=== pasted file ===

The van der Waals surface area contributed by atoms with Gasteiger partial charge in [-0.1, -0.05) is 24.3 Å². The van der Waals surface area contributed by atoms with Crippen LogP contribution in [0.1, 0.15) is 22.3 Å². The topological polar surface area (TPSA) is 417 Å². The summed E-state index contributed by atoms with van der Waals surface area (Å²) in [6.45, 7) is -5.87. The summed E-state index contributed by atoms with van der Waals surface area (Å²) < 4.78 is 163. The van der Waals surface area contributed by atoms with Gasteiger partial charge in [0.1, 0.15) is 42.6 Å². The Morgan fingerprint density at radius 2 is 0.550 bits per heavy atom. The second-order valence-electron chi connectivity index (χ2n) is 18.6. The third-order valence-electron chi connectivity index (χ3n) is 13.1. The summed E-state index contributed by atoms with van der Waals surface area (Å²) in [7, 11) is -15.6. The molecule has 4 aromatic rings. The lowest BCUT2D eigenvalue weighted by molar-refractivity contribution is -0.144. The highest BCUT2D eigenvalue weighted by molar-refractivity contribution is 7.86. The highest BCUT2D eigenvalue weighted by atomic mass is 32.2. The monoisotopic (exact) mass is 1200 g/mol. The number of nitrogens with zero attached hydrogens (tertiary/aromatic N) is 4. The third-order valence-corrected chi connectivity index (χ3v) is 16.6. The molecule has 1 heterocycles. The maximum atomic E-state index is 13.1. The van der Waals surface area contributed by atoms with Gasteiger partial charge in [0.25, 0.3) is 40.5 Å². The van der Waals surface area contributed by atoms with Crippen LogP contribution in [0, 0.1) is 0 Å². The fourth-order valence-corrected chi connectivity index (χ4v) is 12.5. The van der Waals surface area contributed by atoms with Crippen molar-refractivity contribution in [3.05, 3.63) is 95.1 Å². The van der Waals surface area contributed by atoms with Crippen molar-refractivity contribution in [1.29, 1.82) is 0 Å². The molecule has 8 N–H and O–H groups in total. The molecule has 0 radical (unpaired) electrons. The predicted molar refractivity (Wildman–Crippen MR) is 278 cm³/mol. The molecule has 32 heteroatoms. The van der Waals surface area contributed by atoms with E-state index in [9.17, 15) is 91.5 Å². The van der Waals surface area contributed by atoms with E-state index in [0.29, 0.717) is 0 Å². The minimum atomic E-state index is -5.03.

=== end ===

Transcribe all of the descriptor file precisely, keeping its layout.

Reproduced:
The van der Waals surface area contributed by atoms with Gasteiger partial charge in [-0.1, -0.05) is 24.3 Å². The van der Waals surface area contributed by atoms with Crippen LogP contribution in [0.1, 0.15) is 22.3 Å². The topological polar surface area (TPSA) is 417 Å². The summed E-state index contributed by atoms with van der Waals surface area (Å²) in [6.45, 7) is -5.87. The summed E-state index contributed by atoms with van der Waals surface area (Å²) < 4.78 is 163. The van der Waals surface area contributed by atoms with Gasteiger partial charge in [0.1, 0.15) is 42.6 Å². The Morgan fingerprint density at radius 2 is 0.550 bits per heavy atom. The second-order valence-electron chi connectivity index (χ2n) is 18.6. The third-order valence-electron chi connectivity index (χ3n) is 13.1. The summed E-state index contributed by atoms with van der Waals surface area (Å²) in [7, 11) is -15.6. The molecule has 4 aromatic rings. The lowest BCUT2D eigenvalue weighted by molar-refractivity contribution is -0.144. The highest BCUT2D eigenvalue weighted by molar-refractivity contribution is 7.86. The highest BCUT2D eigenvalue weighted by atomic mass is 32.2. The monoisotopic (exact) mass is 1200 g/mol. The number of nitrogens with zero attached hydrogens (tertiary/aromatic N) is 4. The third-order valence-corrected chi connectivity index (χ3v) is 16.6. The molecule has 1 heterocycles. The maximum atomic E-state index is 13.1. The van der Waals surface area contributed by atoms with Gasteiger partial charge in [0.25, 0.3) is 40.5 Å². The van der Waals surface area contributed by atoms with Crippen LogP contribution in [0, 0.1) is 0 Å². The fourth-order valence-corrected chi connectivity index (χ4v) is 12.5. The van der Waals surface area contributed by atoms with Crippen molar-refractivity contribution in [3.05, 3.63) is 95.1 Å². The van der Waals surface area contributed by atoms with Crippen molar-refractivity contribution in [1.29, 1.82) is 0 Å². The molecule has 8 N–H and O–H groups in total. The molecule has 0 radical (unpaired) electrons. The predicted molar refractivity (Wildman–Crippen MR) is 278 cm³/mol. The molecule has 32 heteroatoms. The van der Waals surface area contributed by atoms with E-state index in [9.17, 15) is 91.5 Å². The van der Waals surface area contributed by atoms with E-state index in [0.29, 0.717) is 0 Å². The minimum atomic E-state index is -5.03.